The war in Syria put Ibrahim’s athletic career on hold. Now in Greece, he’s about to represent refugees in the Olympic torch relay.
Ibrahim Al-Hussein crouches on the starting block, gazing into the pool before him. Everything else melts away: the war in Syria he escaped three years ago, the painful memories of loved ones left behind, the 2012 bombing that left him without part of his right leg. In this moment, it is just about him and the water.
On 26 April, Ibrahim will carry the Olympic flame in Athens as part of the torch relay for the 2016 Games in Rio de Janeiro. The symbolic gesture is meant to show solidarity with the world’s refugees at a time when millions are fleeing war and persecution worldwide.
It is an immense privilege for the 27-year-old athlete, who once dreamed of competing in the Olympics and whose athletic career was interrupted by the war and his injury.
“It is an honor,” Ibrahim says of bearing the Olympic flame. “Imagine achieving one of your biggest dreams. Imagine that your dream of more than 20 years is becoming a reality.”
Ibrahim arrived on the Greek island of Samos in 2014, after crossing the Aegean Sea in a rubber dinghy. Athens has become his new home, the place where he rebuilt his life and identity as an athlete. He walks with a prosthetic leg that a private doctor arranged for him to receive for free.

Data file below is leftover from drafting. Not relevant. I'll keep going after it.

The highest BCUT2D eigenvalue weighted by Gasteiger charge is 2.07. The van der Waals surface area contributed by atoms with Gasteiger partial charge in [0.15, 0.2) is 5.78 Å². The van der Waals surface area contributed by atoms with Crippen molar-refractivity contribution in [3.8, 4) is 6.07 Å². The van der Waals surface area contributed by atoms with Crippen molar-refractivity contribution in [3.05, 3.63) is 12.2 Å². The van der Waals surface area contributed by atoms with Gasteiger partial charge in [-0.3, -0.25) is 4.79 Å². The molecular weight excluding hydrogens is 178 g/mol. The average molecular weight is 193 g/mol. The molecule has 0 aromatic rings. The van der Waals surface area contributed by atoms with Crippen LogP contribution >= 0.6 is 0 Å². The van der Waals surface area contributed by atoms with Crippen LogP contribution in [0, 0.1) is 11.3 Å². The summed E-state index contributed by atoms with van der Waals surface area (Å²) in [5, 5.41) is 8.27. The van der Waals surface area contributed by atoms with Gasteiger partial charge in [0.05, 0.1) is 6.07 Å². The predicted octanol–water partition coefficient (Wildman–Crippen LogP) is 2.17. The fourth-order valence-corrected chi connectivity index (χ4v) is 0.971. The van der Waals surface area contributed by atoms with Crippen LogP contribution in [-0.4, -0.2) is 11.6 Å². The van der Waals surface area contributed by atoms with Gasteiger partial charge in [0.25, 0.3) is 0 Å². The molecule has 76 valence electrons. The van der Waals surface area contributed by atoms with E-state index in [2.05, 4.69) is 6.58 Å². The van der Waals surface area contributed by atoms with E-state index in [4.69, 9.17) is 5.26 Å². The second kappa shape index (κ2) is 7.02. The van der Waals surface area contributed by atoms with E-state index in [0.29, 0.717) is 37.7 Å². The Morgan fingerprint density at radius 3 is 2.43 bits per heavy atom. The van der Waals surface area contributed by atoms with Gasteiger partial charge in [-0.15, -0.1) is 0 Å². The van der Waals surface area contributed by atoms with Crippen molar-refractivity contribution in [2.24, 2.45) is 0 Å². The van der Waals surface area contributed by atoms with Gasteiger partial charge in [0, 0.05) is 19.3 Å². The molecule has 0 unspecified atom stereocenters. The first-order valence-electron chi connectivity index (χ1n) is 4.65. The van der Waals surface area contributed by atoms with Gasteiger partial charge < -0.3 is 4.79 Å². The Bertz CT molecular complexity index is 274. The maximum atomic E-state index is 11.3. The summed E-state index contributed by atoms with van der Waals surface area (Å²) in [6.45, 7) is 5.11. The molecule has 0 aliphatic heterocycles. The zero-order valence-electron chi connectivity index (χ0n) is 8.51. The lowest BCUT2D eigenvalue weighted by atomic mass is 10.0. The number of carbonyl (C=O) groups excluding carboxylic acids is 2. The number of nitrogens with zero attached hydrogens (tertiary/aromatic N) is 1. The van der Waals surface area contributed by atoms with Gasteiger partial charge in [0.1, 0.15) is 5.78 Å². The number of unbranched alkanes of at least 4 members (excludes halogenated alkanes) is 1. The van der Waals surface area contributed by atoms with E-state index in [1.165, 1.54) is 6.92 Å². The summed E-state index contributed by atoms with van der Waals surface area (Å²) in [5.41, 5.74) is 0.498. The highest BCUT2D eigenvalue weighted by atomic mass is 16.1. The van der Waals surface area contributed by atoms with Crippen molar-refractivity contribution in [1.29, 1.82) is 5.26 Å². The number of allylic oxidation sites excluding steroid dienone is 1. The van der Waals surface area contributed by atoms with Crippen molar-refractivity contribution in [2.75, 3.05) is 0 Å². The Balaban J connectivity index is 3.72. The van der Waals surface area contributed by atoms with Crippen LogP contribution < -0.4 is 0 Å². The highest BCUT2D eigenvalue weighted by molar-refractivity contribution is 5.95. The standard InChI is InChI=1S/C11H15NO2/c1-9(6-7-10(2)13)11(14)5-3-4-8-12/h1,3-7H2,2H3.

Ibrahim commits himself to a rigorous sports training schedule. Three days per week, he swims with ALMA, a Greek non-profit organization for athletes with disabilities. His training is held in the former 2004 Olympic sport complex in Athens. He is also part of a wheelchair basketball team in Maroussi, an Athens suburb, that meets five times per week and travels across the country for games.
Ibrahim does all this despite working a 10-hour overnight shift at a cafe.
“It’s not just a game for me,” Ibrahim says of his training schedule. “It’s my life.”
Growing up in Deir ez-Zor, Syria, Ibrahim’s life revolved around sports: swimming, basketball and judo. His father, a swim coach, instilled a love of the water in Ibrahim and his 13 siblings. Several of the children swam competitively from age five, collectively bringing home dozens of medals from local and national competitions.
The family lived on the banks of the Euphrates River. The waterway often served as Ibrahim’s pool, the famed Deir ez-Zor suspension bridge as his diving board.
“I used to climb to the top, dive into the water and swim in the river,” Ibrahim says.
Ibrahim kept swimming competitively into adulthood, even as he worked full-time as an electrician. Then the war began in 2011. Fighters destroyed his beloved bridge. One day, Ibrahim rushed outside to help a friend who had been severely injured, only to be hit by a bomb himself. His right leg was amputated from the mid-calf downward. He fled the next year to Turkey, where he began recovering and teaching himself to walk again.
Speaking of the war, his accident and recovery is difficult. In his small apartment in central Athens, which he rents by himself, Ibrahim keeps no photos or mementos from Syria. The memories are too painful. Nor does he speak of his family members back home; he has lost contact with many of them.
“My eyes only look forward,” Ibrahim says. “I can’t think of the past. If I remember all those things behind me, it will slow me down.”